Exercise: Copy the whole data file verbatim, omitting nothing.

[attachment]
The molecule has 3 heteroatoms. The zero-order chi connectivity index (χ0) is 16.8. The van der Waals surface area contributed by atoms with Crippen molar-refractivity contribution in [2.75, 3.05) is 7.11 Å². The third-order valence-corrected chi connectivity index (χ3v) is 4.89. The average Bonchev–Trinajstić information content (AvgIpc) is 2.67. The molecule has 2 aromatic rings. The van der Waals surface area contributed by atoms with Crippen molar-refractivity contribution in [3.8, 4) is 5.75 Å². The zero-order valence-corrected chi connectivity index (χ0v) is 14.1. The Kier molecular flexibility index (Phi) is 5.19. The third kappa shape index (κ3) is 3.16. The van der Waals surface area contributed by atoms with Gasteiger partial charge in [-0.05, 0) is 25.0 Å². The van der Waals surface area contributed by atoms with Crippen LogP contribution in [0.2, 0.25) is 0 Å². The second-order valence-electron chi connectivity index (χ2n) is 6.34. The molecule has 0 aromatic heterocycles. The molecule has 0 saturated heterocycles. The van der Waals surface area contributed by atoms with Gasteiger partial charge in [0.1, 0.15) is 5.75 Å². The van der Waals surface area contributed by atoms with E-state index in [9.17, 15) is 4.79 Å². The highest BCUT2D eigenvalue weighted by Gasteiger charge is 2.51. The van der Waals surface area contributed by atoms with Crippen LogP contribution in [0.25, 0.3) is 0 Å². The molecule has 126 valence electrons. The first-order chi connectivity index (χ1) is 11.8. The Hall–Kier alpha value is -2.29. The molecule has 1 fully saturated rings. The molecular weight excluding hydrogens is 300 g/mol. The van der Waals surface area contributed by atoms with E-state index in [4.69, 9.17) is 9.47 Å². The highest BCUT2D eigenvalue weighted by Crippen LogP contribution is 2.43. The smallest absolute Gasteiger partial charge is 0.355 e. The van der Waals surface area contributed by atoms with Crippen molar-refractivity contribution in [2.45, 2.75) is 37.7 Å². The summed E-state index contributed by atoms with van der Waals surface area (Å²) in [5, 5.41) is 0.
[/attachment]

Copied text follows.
The molecule has 3 heteroatoms. The zero-order chi connectivity index (χ0) is 16.8. The van der Waals surface area contributed by atoms with Crippen molar-refractivity contribution in [2.75, 3.05) is 7.11 Å². The third-order valence-corrected chi connectivity index (χ3v) is 4.89. The average Bonchev–Trinajstić information content (AvgIpc) is 2.67. The molecule has 2 aromatic rings. The van der Waals surface area contributed by atoms with Crippen molar-refractivity contribution in [3.8, 4) is 5.75 Å². The zero-order valence-corrected chi connectivity index (χ0v) is 14.1. The Kier molecular flexibility index (Phi) is 5.19. The third kappa shape index (κ3) is 3.16. The van der Waals surface area contributed by atoms with Gasteiger partial charge in [-0.05, 0) is 25.0 Å². The van der Waals surface area contributed by atoms with Crippen LogP contribution in [0.2, 0.25) is 0 Å². The second-order valence-electron chi connectivity index (χ2n) is 6.34. The molecule has 0 aromatic heterocycles. The molecule has 0 saturated heterocycles. The van der Waals surface area contributed by atoms with Gasteiger partial charge in [0.1, 0.15) is 5.75 Å². The van der Waals surface area contributed by atoms with E-state index in [9.17, 15) is 4.79 Å². The highest BCUT2D eigenvalue weighted by Gasteiger charge is 2.51. The van der Waals surface area contributed by atoms with Crippen LogP contribution in [0.25, 0.3) is 0 Å². The molecule has 126 valence electrons. The first-order chi connectivity index (χ1) is 11.8. The Hall–Kier alpha value is -2.29. The molecule has 1 fully saturated rings. The molecular weight excluding hydrogens is 300 g/mol. The van der Waals surface area contributed by atoms with E-state index in [4.69, 9.17) is 9.47 Å². The highest BCUT2D eigenvalue weighted by Crippen LogP contribution is 2.43. The smallest absolute Gasteiger partial charge is 0.355 e. The van der Waals surface area contributed by atoms with Crippen molar-refractivity contribution in [2.45, 2.75) is 37.7 Å². The summed E-state index contributed by atoms with van der Waals surface area (Å²) in [5, 5.41) is 0.